Oliver Sacks on libraries

Neurologist Oliver Sacks, whose writing inspired the classic film on mental health – Awakenings, reflects on the meaning of books on his development as a writer (TheThreePennyReview):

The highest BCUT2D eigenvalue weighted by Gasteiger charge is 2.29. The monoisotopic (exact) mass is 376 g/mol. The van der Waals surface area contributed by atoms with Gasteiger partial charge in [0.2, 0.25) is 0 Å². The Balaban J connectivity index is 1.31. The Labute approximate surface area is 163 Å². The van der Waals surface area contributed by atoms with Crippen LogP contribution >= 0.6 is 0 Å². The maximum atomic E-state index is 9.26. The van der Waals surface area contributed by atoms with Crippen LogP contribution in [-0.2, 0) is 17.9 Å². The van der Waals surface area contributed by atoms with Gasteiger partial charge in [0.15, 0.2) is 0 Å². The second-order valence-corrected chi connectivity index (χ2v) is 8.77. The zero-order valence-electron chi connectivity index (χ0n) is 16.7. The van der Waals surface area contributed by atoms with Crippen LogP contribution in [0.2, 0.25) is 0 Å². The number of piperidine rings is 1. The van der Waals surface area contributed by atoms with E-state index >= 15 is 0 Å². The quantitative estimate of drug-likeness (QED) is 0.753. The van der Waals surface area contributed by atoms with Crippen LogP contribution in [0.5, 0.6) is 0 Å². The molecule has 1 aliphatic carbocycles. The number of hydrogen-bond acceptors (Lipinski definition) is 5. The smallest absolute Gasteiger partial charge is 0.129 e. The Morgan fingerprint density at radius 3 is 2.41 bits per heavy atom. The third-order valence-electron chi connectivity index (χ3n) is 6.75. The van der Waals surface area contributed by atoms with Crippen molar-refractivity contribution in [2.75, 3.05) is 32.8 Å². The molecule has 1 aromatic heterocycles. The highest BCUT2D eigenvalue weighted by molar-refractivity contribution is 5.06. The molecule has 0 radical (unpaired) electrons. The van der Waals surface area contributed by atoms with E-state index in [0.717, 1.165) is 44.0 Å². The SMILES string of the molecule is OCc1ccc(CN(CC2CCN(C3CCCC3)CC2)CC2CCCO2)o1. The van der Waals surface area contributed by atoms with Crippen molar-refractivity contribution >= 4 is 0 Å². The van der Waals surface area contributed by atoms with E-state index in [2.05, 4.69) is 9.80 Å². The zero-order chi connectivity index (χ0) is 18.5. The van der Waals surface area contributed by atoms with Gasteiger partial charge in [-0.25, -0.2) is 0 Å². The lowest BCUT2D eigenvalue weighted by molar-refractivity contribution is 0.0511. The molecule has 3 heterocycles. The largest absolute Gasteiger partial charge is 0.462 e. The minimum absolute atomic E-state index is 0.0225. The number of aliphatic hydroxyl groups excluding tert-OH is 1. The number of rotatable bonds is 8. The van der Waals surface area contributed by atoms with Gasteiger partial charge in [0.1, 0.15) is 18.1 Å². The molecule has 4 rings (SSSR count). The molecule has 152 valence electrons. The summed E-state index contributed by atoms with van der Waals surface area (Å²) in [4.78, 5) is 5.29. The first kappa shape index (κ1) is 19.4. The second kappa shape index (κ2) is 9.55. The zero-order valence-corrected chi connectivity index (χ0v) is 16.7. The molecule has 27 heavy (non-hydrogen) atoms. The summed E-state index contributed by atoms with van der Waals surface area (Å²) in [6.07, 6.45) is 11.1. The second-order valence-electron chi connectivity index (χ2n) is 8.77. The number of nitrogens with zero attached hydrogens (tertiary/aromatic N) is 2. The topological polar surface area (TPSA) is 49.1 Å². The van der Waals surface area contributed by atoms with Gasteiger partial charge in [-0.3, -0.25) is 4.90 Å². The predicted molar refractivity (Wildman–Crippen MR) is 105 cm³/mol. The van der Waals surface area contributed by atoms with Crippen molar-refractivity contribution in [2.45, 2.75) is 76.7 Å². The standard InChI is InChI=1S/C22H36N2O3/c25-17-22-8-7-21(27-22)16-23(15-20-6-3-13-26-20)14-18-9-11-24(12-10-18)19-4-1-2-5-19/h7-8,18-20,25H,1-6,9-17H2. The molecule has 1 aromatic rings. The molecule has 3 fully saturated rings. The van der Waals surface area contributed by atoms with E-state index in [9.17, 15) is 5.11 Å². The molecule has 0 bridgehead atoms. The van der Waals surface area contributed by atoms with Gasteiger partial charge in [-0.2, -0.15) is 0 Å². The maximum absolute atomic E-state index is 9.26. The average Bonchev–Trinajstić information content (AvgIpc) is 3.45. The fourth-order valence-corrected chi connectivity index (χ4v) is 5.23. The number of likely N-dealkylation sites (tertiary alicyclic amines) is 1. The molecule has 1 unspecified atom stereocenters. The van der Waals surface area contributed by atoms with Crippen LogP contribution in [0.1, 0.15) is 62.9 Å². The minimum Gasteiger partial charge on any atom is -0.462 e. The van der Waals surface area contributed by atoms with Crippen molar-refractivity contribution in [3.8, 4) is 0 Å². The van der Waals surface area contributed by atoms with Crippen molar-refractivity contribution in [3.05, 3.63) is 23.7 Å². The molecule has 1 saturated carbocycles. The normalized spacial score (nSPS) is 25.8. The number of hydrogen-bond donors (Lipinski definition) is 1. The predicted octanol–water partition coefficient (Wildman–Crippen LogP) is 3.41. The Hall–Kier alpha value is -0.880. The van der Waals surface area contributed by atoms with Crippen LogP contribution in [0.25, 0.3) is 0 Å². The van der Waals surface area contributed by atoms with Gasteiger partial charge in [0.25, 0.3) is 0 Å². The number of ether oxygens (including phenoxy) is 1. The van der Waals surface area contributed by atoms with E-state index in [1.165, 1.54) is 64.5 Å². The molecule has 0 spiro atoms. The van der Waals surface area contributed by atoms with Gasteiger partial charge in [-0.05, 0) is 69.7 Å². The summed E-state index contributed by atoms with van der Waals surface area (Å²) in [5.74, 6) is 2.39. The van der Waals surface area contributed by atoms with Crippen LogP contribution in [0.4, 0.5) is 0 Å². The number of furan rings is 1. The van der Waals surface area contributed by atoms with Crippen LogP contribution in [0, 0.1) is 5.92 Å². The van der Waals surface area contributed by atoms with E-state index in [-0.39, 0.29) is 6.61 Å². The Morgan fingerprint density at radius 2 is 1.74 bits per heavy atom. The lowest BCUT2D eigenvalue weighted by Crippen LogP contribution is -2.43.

I was horrified when I visited the library a couple of months ago and found the shelves, once overflowing, sparsely occupied. Over the last few years, most of the books, it seems, have been thrown out, with remarkably little objection from anyone. I felt that a murder, a crime had been committed—the destruction of centuries of knowledge. Seeing my distress, a librarian reassured me that everything “of worth” had been digitized. But I do not use a computer, and I am deeply saddened by the loss of books, even bound periodicals, for there is something irreplaceable about a physical book: its look, its smell, its heft. I thought of how the library once cherished “old” books, had a special room for old and rare books; and how in 1967, rummaging through the stacks, I had found an 1873 book, Edward Liveing’s Megrim, which inspired me to write my own first book.

 

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